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An insight into the future of retirement: Q&A with DST’s Sam Higgie, Director of Product Management

Thursday 8th February 2018

Sam Higgie

Australia’s superannuation system has been recognised as one of the best pension systems in the world, largely due to the introduction of compulsory contributions in 1992. According to the latest APRA data, Australians since have amassed approximately A$2.5 trillion in retirement savings. However, the rapidly growing number of baby boomers heading into retirement combined with longer life expectancies, has pushed the system into a critical tipping point. According to DST’s Sam Higgie, this presents an enormous opportunity for superannuation funds and life insurers. The big question is: are they ready?

DST Systems
DST is a global technology, administration services and consulting firm, headquartered in Kansas City. The company is focused on two broad segments: financial services and health care (US only).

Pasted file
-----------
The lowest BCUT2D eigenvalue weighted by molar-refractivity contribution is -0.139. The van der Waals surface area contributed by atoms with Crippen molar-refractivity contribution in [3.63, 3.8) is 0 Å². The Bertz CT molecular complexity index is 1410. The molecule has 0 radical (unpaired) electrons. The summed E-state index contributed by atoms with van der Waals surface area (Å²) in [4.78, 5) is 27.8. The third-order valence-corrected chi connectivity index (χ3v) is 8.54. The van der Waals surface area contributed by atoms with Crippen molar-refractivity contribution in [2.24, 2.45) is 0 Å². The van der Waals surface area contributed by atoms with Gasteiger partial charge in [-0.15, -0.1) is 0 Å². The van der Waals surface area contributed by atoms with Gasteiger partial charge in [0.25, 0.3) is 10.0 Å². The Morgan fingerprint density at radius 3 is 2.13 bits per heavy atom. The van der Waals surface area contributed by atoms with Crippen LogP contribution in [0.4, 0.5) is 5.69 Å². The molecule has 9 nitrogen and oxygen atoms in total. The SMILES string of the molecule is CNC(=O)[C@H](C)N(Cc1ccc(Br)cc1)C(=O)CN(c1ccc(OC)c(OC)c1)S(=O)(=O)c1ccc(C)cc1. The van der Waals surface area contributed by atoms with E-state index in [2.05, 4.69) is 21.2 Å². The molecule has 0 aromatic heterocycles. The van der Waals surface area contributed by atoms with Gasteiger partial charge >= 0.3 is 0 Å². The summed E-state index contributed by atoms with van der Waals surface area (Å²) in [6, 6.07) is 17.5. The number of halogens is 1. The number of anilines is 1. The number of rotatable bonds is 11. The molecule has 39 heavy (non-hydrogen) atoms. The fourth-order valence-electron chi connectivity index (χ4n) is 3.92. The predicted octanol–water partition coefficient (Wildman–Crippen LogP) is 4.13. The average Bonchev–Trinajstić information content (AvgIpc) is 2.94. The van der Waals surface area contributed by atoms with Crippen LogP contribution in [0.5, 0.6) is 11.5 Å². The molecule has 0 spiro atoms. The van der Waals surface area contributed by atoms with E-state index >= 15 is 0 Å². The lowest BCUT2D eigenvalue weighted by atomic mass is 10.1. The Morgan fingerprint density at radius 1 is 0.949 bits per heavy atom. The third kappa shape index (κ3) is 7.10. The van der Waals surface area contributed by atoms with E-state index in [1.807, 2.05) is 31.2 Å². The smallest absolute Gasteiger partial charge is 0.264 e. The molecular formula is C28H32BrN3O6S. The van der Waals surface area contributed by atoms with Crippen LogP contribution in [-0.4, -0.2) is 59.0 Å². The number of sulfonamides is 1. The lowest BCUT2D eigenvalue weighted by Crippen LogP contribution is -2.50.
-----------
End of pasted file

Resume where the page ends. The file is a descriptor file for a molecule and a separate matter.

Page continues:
In Australia, DST provides technology solutions focused on enabling financial services companies improve their operational capability and performance. DST’s capabilities reach across five broad capabilities: Digital solutions, Intelligent operations, Data and analytics, Risk and compliance, and Strategy and consulting.
DST has operated in the Australian market for more than 20 years and has around 20 clients across superannuation, retail wealth, insurance and asset management.

Sam, why is the retirement opportunity so significant?

It all comes down to demographics and choice.